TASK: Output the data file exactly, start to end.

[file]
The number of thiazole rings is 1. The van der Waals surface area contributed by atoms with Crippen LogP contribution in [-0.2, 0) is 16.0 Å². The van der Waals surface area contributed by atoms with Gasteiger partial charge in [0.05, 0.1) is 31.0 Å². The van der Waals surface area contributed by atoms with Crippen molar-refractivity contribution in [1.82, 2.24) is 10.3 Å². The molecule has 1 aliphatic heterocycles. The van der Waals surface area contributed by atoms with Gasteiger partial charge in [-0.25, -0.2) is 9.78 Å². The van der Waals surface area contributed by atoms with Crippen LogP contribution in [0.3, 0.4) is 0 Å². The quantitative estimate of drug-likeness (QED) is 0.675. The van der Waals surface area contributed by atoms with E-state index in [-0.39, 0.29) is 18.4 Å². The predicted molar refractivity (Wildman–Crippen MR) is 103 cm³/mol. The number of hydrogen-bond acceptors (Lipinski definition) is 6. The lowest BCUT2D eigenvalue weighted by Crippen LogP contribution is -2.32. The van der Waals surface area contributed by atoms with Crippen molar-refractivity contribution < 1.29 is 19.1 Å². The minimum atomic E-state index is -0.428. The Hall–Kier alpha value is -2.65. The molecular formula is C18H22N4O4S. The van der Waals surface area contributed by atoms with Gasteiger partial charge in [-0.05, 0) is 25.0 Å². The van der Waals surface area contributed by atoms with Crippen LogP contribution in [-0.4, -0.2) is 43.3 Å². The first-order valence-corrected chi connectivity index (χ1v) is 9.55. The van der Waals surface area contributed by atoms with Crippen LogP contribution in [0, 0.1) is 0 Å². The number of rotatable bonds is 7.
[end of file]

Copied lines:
The number of thiazole rings is 1. The van der Waals surface area contributed by atoms with Crippen LogP contribution in [-0.2, 0) is 16.0 Å². The van der Waals surface area contributed by atoms with Gasteiger partial charge in [0.05, 0.1) is 31.0 Å². The van der Waals surface area contributed by atoms with Crippen molar-refractivity contribution in [1.82, 2.24) is 10.3 Å². The molecule has 1 aliphatic heterocycles. The van der Waals surface area contributed by atoms with Gasteiger partial charge in [-0.25, -0.2) is 9.78 Å². The van der Waals surface area contributed by atoms with Crippen LogP contribution in [0.3, 0.4) is 0 Å². The quantitative estimate of drug-likeness (QED) is 0.675. The van der Waals surface area contributed by atoms with E-state index in [-0.39, 0.29) is 18.4 Å². The predicted molar refractivity (Wildman–Crippen MR) is 103 cm³/mol. The number of hydrogen-bond acceptors (Lipinski definition) is 6. The lowest BCUT2D eigenvalue weighted by Crippen LogP contribution is -2.32. The van der Waals surface area contributed by atoms with Crippen molar-refractivity contribution < 1.29 is 19.1 Å². The minimum atomic E-state index is -0.428. The Hall–Kier alpha value is -2.65. The molecular formula is C18H22N4O4S. The van der Waals surface area contributed by atoms with Gasteiger partial charge in [-0.05, 0) is 25.0 Å². The van der Waals surface area contributed by atoms with Crippen LogP contribution in [-0.4, -0.2) is 43.3 Å². The first-order valence-corrected chi connectivity index (χ1v) is 9.55. The van der Waals surface area contributed by atoms with Crippen LogP contribution in [0, 0.1) is 0 Å². The number of rotatable bonds is 7.